The Industrial Revolution is widely recognized as one of the most important events in economic history. Yet by many measures, the significance of that transformation pales in comparison with the defining megatrend of our age: the advent of a new consuming class in emerging countries long relegated to the periphery of the global economy.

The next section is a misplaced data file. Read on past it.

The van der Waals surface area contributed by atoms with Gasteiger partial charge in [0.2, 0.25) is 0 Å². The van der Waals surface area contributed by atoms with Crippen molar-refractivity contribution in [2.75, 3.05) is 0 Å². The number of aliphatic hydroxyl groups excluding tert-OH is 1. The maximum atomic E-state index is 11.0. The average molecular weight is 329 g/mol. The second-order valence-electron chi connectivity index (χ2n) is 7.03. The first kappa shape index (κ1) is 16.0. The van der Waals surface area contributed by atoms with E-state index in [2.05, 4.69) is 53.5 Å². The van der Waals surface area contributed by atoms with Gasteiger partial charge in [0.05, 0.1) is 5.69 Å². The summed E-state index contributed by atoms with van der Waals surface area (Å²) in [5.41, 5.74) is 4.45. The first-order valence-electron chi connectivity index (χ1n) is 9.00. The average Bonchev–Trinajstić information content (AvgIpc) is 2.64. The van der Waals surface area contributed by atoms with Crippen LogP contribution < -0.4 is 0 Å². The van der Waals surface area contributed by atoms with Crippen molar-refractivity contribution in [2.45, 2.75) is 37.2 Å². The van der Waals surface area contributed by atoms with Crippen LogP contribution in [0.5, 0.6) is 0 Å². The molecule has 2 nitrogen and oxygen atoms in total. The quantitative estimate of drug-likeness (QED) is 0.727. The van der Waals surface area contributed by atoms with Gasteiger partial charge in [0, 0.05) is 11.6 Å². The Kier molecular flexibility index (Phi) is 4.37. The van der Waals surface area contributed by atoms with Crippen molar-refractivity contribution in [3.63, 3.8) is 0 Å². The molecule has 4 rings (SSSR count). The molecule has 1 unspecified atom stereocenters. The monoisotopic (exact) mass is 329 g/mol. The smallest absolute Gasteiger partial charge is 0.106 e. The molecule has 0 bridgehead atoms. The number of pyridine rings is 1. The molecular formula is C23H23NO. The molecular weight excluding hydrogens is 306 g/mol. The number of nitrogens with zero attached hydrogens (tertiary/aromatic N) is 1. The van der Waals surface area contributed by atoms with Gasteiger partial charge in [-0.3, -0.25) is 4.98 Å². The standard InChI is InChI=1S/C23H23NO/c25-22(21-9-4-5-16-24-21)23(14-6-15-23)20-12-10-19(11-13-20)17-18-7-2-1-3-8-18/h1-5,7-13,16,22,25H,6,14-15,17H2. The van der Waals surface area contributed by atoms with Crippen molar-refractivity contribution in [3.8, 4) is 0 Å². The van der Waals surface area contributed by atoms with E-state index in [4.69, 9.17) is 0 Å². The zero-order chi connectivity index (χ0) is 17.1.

The two shifts bear comparison. The original Industrial Revolution, hatched in the mid-1700s, took two centuries to gain full force. Britain, the revolution’s birthplace, required 150 years to double its economic output per person; in the United States, locus of the revolution’s second stage, doubling GDP per capita took more than 50 years. A century later, when China and India industrialized, the two nations doubled their GDP per capita in 12 and 16 years, respectively. Moreover, Britain and the United States began industrialization with populations of about ten million, whereas China and India began their economic takeoffs with populations of roughly one billion. Thus the two leading emerging economies are experiencing roughly ten times the economic acceleration of the Industrial Revolution, on 100 times the scale—resulting in an economic force that is over 1,000 times as big.